13 September 2023

The football jersey is now a LFW street style staple – but how did it get there?

HUNGER explores the rise of the footie shirt as it cements itself as this year's go-to look.

There’s nothing quite like football. The rush of a 90th-minute winner. The drama. The heartbreak. It’s all what makes the beautiful game, well, beautiful. Adored by millions across the globe, the sport continues to position itself as a cultural powerhouse. It’s arguably never been a more exciting time to be a fan, especially for the fashion-savvy, as football is well and truly in its fashion era. And with London Fashion Week on the horizon, it feels like no better time for the humble jersey to cement itself as a 2023 street style staple.

If you’ve taken a stroll through England’s capital over the last few months, you will have been met by a sea of Man United, Arsenal, Real Madrid, Brazil and AC Milan jersey’s ranging from the modern era all the way back to the 80s. Meanwhile, London-based Martine Rose has taken the aesthetic to new heights with her sleek, innovative take on footy kits taking over the runway. All that said, fashion’s relationship with football looks set to hit a fever pitch at LFW, and we’re expecting everyone to rock their favourite jerseys, pull their socks all the way up to their knees and transform the streets of London into a makeshift stadium.

We’ve already seen fashion giants take an interest in the footballing world like never before. French Ligue 1 outfit Stade Rennais F.C. stepped out onto the pitch to face Troyes in what would be a comfortable 4-0 victory, although this time, they weren’t rocking their usual home kit. For this game, the side donned a special Balenciaga-designed iteration, featuring a few notable tweaks to their jersey. 

On the back of the shirt, Balenciaga’s spellout sat above the players’ names, and their numbers also received a makeover too. This time, they displayed a rainbow motif inspired by the Pride Flag’s colours in an effort to combat hate towards the LGBTQIA+ community on International Day Against Homophobia (May 17th).

This hasn’t been the first time that Balenciaga have shown their affinity for the sporting world either. Who could forget their adidas collab last year where the two brands produced co-branded football shirts that just looked like cheap Manchester United knockoff merch or Demna Gvasalia’s AW20 collection featuring neon green full-kits.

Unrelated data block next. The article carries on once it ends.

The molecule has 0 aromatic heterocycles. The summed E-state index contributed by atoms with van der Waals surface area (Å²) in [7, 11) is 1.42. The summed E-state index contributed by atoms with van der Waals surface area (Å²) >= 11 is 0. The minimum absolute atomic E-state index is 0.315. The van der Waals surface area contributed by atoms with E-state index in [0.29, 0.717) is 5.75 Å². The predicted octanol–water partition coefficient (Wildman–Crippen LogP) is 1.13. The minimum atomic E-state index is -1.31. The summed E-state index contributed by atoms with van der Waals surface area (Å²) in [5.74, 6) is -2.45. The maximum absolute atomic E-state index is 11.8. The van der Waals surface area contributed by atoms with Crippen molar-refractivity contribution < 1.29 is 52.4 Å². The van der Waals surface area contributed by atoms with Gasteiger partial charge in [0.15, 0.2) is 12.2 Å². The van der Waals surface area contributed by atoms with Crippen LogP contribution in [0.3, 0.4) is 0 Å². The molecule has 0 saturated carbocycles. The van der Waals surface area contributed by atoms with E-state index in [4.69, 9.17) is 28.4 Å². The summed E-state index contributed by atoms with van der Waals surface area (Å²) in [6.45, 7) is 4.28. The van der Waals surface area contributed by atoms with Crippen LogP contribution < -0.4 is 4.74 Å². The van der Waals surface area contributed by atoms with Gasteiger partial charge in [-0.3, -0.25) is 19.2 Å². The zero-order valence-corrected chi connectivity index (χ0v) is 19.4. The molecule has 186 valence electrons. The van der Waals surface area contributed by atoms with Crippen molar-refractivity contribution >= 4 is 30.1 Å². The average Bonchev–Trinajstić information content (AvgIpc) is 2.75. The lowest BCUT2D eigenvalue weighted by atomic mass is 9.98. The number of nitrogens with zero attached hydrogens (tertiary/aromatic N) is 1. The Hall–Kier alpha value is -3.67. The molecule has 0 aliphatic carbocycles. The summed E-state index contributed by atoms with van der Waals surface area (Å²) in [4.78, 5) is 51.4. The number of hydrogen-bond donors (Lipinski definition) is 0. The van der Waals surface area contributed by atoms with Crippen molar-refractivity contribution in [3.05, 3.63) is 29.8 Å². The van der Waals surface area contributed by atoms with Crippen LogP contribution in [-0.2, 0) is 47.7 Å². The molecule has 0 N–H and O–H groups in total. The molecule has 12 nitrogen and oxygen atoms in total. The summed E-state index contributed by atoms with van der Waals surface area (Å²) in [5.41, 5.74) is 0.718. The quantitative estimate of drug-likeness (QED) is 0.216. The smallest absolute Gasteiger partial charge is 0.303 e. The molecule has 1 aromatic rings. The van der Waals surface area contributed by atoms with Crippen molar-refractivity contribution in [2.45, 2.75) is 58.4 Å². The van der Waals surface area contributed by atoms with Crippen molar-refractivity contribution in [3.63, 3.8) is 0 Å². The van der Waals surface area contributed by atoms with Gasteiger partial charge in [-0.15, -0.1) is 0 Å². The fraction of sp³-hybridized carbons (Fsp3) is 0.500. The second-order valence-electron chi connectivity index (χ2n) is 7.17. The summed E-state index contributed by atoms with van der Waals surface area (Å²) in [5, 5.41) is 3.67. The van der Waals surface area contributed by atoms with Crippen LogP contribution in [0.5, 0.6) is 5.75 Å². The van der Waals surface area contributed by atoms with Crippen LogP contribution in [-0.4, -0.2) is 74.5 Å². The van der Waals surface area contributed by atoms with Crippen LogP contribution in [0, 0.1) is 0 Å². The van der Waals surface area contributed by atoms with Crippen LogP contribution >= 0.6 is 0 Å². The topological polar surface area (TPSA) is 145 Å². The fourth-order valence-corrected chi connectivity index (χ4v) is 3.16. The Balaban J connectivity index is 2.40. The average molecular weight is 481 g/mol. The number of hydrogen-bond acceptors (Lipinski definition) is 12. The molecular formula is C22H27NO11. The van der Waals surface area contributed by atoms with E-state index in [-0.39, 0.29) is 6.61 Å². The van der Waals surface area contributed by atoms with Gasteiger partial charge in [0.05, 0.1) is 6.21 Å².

While high fashion may be just now peeking its head into the stadiums, streetwear has long had an affinity with the world’s most prominent clubs: Mancunian skatewear brand Drama Call snatched the opportunity to collaborate with Manchester United, while Off-White is now AC Milan’s official partner for pre-game gear.

And when it comes to A-listers, well, they’ve certainly been getting in the football spirit. Kim Kardashian brought blokecore to new heights when she was spotted sporting a classic 97/98 A.S. Roma jersey (causing its price to skyrocket on eBay, thanks Kim). And Drake, once again tapping into UK culture, was pictured in a vintage Arsenal tee. Someone give him a British passport already. 

Meanwhile, second tier Italian team Venezia FC have received incredible amounts of hype over their lavish kit designs that sent the internet into a frenzy. Their club stores could easily be mistaken for a high-fashion flagship, and the club are fully embracing football’s fashionable makeover. 

But, despite all the luxury, riches and attention that surround football in the modern era, it’s still all about the fans, of course. And in England specifically, fashion has always been in the forefront of any supporter about to watch their team play on a Saturday afternoon. 

Make your way into any Premier League stadium and you’re sure to be met by a sea of Stone Island badges, C.P. Company goggles, and adidas Gazelles ans Spezials (hello Liam Gallagher’s new versions out this month). Now, those brands and items are all likely to be found being worn by just about everyone from TikTok girlies to your favourite rapper. So, as football continues to enter its fashion era, don’t forget that it has been playing the field for some time.

  • Writer Chris Saunders
  • Banner Image Credit Rennais F.C.

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